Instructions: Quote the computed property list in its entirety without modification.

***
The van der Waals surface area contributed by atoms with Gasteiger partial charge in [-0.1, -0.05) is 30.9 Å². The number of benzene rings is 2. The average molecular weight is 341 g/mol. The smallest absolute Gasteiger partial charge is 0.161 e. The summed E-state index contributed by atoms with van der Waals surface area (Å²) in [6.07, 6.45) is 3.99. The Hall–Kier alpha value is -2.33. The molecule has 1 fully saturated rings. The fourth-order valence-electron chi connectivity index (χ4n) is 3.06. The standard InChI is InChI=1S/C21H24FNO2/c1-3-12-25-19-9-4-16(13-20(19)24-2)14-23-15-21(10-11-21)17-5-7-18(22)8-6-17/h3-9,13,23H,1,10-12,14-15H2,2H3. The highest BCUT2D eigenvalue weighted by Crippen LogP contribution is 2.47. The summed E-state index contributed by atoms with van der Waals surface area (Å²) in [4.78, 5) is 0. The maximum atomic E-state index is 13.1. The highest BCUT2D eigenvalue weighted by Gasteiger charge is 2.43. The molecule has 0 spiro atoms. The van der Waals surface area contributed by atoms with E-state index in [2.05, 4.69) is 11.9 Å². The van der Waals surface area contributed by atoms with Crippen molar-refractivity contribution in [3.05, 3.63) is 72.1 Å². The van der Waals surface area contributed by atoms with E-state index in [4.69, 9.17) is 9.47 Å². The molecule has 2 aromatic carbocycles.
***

The van der Waals surface area contributed by atoms with Gasteiger partial charge in [-0.1, -0.05) is 30.9 Å². The number of benzene rings is 2. The average molecular weight is 341 g/mol. The smallest absolute Gasteiger partial charge is 0.161 e. The summed E-state index contributed by atoms with van der Waals surface area (Å²) in [6.07, 6.45) is 3.99. The Hall–Kier alpha value is -2.33. The molecule has 1 fully saturated rings. The fourth-order valence-electron chi connectivity index (χ4n) is 3.06. The standard InChI is InChI=1S/C21H24FNO2/c1-3-12-25-19-9-4-16(13-20(19)24-2)14-23-15-21(10-11-21)17-5-7-18(22)8-6-17/h3-9,13,23H,1,10-12,14-15H2,2H3. The highest BCUT2D eigenvalue weighted by Crippen LogP contribution is 2.47. The summed E-state index contributed by atoms with van der Waals surface area (Å²) in [4.78, 5) is 0. The maximum atomic E-state index is 13.1. The highest BCUT2D eigenvalue weighted by Gasteiger charge is 2.43. The molecule has 0 spiro atoms. The van der Waals surface area contributed by atoms with E-state index in [2.05, 4.69) is 11.9 Å². The van der Waals surface area contributed by atoms with Crippen molar-refractivity contribution in [3.05, 3.63) is 72.1 Å². The van der Waals surface area contributed by atoms with E-state index in [4.69, 9.17) is 9.47 Å². The molecule has 2 aromatic carbocycles.